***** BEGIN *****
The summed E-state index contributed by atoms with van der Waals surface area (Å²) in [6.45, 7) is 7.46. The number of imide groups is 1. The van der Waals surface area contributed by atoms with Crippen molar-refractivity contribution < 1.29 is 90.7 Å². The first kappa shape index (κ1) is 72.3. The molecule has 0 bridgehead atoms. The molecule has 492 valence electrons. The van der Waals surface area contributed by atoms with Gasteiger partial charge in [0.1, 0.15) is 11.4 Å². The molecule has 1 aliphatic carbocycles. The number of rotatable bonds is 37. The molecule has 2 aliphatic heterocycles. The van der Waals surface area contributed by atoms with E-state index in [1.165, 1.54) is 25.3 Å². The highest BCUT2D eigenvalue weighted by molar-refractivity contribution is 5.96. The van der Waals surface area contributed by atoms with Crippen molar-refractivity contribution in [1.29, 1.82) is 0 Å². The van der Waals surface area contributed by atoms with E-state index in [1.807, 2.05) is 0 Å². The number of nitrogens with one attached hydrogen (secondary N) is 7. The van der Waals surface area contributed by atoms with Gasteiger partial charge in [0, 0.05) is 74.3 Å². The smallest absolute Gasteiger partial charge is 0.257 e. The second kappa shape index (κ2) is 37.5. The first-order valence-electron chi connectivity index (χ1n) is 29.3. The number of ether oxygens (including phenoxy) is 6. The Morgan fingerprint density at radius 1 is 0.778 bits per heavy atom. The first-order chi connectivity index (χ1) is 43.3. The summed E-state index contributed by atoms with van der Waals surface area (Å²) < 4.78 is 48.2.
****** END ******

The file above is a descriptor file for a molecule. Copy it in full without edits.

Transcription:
The summed E-state index contributed by atoms with van der Waals surface area (Å²) in [6.45, 7) is 7.46. The number of imide groups is 1. The van der Waals surface area contributed by atoms with Crippen molar-refractivity contribution < 1.29 is 90.7 Å². The first kappa shape index (κ1) is 72.3. The molecule has 0 bridgehead atoms. The molecule has 492 valence electrons. The van der Waals surface area contributed by atoms with Gasteiger partial charge in [0.1, 0.15) is 11.4 Å². The molecule has 1 aliphatic carbocycles. The number of rotatable bonds is 37. The molecule has 2 aliphatic heterocycles. The van der Waals surface area contributed by atoms with E-state index in [1.165, 1.54) is 25.3 Å². The highest BCUT2D eigenvalue weighted by molar-refractivity contribution is 5.96. The van der Waals surface area contributed by atoms with Crippen molar-refractivity contribution in [1.29, 1.82) is 0 Å². The van der Waals surface area contributed by atoms with E-state index in [1.807, 2.05) is 0 Å². The number of nitrogens with one attached hydrogen (secondary N) is 7. The van der Waals surface area contributed by atoms with Gasteiger partial charge in [0, 0.05) is 74.3 Å². The smallest absolute Gasteiger partial charge is 0.257 e. The second kappa shape index (κ2) is 37.5. The first-order valence-electron chi connectivity index (χ1n) is 29.3. The number of ether oxygens (including phenoxy) is 6. The Morgan fingerprint density at radius 1 is 0.778 bits per heavy atom. The first-order chi connectivity index (χ1) is 43.3. The summed E-state index contributed by atoms with van der Waals surface area (Å²) < 4.78 is 48.2.